The new dual-degree program is part of Mayo’s interdisciplinary approach to medical education. “Mayo Medical School is pioneering a fundamentally new way of educating physicians for the 21st century,” said Dr. Keith D. Lindor, dean of Mayo Medical School. “Our reason: We see health care challenges ahead that will require far more creative, interdisciplinary problem solving from physicians than ever before.”

Following their second year of medical school, the Mayo-Cronkite Fellows will enroll in the Cronkite School, completing the 15-month master’s program in 12 months.  The fellows will study under Professor Ed Sylvester, a leading medical journalist and author of five books.

They also will take a full complement of graduate courses that focuses on the newest digital media techniques and cross-platform storytelling in addition to traditional journalism skills and values. The fellows will study with leading journalists on the Cronkite faculty, including former Washington Post Executive Editor Leonard Downie Jr., former Minneapolis Star Tribune Editor Tim McGuire, former CNN anchor Aaron Brown and Pulitzer winning investigative reporter Steve Doig.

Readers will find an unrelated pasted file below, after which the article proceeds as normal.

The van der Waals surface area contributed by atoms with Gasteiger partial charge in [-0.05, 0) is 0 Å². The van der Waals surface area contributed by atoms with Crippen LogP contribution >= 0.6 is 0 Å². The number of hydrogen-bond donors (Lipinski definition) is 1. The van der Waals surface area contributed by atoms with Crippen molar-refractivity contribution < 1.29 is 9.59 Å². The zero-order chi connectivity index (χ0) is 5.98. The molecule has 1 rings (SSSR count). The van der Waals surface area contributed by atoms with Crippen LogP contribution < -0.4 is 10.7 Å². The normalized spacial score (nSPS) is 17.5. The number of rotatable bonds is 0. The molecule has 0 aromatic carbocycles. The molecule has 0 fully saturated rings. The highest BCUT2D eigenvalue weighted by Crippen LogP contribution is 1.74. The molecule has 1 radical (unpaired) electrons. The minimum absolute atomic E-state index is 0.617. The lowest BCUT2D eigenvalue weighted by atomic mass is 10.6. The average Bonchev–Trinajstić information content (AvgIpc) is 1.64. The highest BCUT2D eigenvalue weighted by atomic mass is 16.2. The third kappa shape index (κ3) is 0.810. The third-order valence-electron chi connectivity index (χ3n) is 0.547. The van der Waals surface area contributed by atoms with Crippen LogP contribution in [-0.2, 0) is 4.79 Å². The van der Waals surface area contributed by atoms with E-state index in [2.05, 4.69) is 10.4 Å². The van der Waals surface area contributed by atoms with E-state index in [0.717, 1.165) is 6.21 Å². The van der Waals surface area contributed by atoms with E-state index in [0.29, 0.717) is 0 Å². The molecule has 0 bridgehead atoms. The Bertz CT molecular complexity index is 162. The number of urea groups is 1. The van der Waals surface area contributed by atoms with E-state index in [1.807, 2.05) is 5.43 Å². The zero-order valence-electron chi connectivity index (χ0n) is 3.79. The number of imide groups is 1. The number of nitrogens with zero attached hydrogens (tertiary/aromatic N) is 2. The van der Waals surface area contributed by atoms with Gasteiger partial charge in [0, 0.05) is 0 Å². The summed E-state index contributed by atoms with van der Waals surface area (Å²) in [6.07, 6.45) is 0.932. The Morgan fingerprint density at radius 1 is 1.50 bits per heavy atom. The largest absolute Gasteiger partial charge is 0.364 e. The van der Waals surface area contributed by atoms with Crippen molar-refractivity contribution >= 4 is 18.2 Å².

“We’re very excited about this new collaboration that brings together national leaders in their respective fields of study,” said Cronkite Dean Christopher Callahan. “The Mayo-Cronkite program will produce leading physicians who have the ability to tell important, complex and nuanced medical stories to wide audiences on any platform – print, broadcast or online. That is a rare and powerful combination of skills.”

The Mayo-Cronkite Fellowship is the latest collaboration between ASU and Mayo. The institutions already have a joint medical-law degree program, a seed grant program for research projects and a physician-shadowing program for undergraduates in ASU’s Barrett Honors College.

Mayo Clinic, ranked second among the nation’s best hospitals by U.S. News, is the first and largest integrated, not-for-profit medical practice in the world. Based in Rochester, Minn., Mayo has a major presence in Arizona with a Scottsdale facility that provides specialties and surgical care in more than 65 disciplines and the 244-bed Mayo Clinic Hospital in northeast Phoenix.

The Cronkite School, named in honor of the late CBS Evening News anchor, has enjoyed unprecedented growth since President Michael Crow made it an independent school in 2005.

During the past four years, Cronkite moved into its $71 million state-of-the-art digital media complex in downtown Phoenix, doubled its faculty and staff, and added new programs such as the Carnegie-Knight News21 Digital Media Initiative, the Donald W. Reynolds National Center for Business Journalism, the Knight Center for Digital Media Entrepreneurship, Cronkite News Service, the New Media Innovation Lab, ABC News on Campus and the Azcentral.com Multimedia Reporting Program. Cronkite NewsWatch, the school’s 30-minute nightly newscast, airs on PBS, reaching more than 1 million households across Arizona.